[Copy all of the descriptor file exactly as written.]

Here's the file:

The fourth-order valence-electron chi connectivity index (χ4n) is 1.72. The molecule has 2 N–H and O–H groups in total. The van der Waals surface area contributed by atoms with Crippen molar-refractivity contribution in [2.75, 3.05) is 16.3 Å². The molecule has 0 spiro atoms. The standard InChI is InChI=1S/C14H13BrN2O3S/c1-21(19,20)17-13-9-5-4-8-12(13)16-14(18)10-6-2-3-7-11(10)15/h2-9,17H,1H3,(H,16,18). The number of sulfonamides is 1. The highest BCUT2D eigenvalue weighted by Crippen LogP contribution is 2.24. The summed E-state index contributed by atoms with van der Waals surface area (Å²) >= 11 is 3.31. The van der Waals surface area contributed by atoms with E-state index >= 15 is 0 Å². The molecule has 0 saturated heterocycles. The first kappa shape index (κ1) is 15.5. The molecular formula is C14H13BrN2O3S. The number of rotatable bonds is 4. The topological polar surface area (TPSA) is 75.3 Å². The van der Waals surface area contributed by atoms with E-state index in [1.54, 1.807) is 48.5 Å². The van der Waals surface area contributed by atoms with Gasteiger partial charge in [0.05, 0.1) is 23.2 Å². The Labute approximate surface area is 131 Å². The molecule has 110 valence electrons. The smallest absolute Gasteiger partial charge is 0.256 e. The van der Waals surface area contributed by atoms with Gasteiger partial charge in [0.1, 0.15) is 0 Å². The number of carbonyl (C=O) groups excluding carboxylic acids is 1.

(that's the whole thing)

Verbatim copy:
The fourth-order valence-electron chi connectivity index (χ4n) is 1.72. The molecule has 2 N–H and O–H groups in total. The van der Waals surface area contributed by atoms with Crippen molar-refractivity contribution in [2.75, 3.05) is 16.3 Å². The molecule has 0 spiro atoms. The standard InChI is InChI=1S/C14H13BrN2O3S/c1-21(19,20)17-13-9-5-4-8-12(13)16-14(18)10-6-2-3-7-11(10)15/h2-9,17H,1H3,(H,16,18). The number of sulfonamides is 1. The highest BCUT2D eigenvalue weighted by Crippen LogP contribution is 2.24. The summed E-state index contributed by atoms with van der Waals surface area (Å²) >= 11 is 3.31. The van der Waals surface area contributed by atoms with E-state index >= 15 is 0 Å². The molecule has 0 saturated heterocycles. The first kappa shape index (κ1) is 15.5. The molecular formula is C14H13BrN2O3S. The number of rotatable bonds is 4. The topological polar surface area (TPSA) is 75.3 Å². The van der Waals surface area contributed by atoms with E-state index in [1.54, 1.807) is 48.5 Å². The van der Waals surface area contributed by atoms with Gasteiger partial charge in [0.05, 0.1) is 23.2 Å². The Labute approximate surface area is 131 Å². The molecule has 110 valence electrons. The smallest absolute Gasteiger partial charge is 0.256 e. The van der Waals surface area contributed by atoms with Gasteiger partial charge in [0.1, 0.15) is 0 Å². The number of carbonyl (C=O) groups excluding carboxylic acids is 1.